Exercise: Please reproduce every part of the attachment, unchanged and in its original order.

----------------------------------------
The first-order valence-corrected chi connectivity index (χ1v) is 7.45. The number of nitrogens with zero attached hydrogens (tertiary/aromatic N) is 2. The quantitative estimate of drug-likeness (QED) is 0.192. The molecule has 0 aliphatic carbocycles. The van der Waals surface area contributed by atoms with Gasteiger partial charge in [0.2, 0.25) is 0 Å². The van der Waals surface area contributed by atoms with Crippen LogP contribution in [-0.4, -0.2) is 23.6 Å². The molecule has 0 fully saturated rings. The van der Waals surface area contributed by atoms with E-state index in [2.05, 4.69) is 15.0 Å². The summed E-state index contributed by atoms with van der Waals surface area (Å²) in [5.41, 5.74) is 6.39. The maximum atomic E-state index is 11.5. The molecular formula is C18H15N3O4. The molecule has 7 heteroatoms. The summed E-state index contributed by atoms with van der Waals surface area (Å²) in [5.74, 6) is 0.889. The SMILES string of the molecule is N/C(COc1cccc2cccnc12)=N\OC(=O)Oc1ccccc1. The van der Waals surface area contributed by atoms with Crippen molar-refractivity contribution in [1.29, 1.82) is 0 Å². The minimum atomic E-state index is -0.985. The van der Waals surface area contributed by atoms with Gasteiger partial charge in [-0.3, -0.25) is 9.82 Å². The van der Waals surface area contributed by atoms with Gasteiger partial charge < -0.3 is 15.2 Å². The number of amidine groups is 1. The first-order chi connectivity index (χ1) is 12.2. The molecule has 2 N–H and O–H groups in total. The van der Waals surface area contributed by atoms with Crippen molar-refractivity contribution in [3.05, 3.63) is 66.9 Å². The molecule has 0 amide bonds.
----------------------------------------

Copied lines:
The first-order valence-corrected chi connectivity index (χ1v) is 7.45. The number of nitrogens with zero attached hydrogens (tertiary/aromatic N) is 2. The quantitative estimate of drug-likeness (QED) is 0.192. The molecule has 0 aliphatic carbocycles. The van der Waals surface area contributed by atoms with Gasteiger partial charge in [0.2, 0.25) is 0 Å². The van der Waals surface area contributed by atoms with Crippen LogP contribution in [-0.4, -0.2) is 23.6 Å². The molecule has 0 fully saturated rings. The van der Waals surface area contributed by atoms with E-state index in [2.05, 4.69) is 15.0 Å². The summed E-state index contributed by atoms with van der Waals surface area (Å²) in [5.41, 5.74) is 6.39. The maximum atomic E-state index is 11.5. The molecular formula is C18H15N3O4. The molecule has 7 heteroatoms. The summed E-state index contributed by atoms with van der Waals surface area (Å²) in [5.74, 6) is 0.889. The SMILES string of the molecule is N/C(COc1cccc2cccnc12)=N\OC(=O)Oc1ccccc1. The van der Waals surface area contributed by atoms with Crippen molar-refractivity contribution in [1.29, 1.82) is 0 Å². The minimum atomic E-state index is -0.985. The van der Waals surface area contributed by atoms with Gasteiger partial charge in [-0.3, -0.25) is 9.82 Å². The van der Waals surface area contributed by atoms with Gasteiger partial charge < -0.3 is 15.2 Å². The number of amidine groups is 1. The first-order chi connectivity index (χ1) is 12.2. The molecule has 2 N–H and O–H groups in total. The van der Waals surface area contributed by atoms with Crippen molar-refractivity contribution in [3.05, 3.63) is 66.9 Å². The molecule has 0 amide bonds.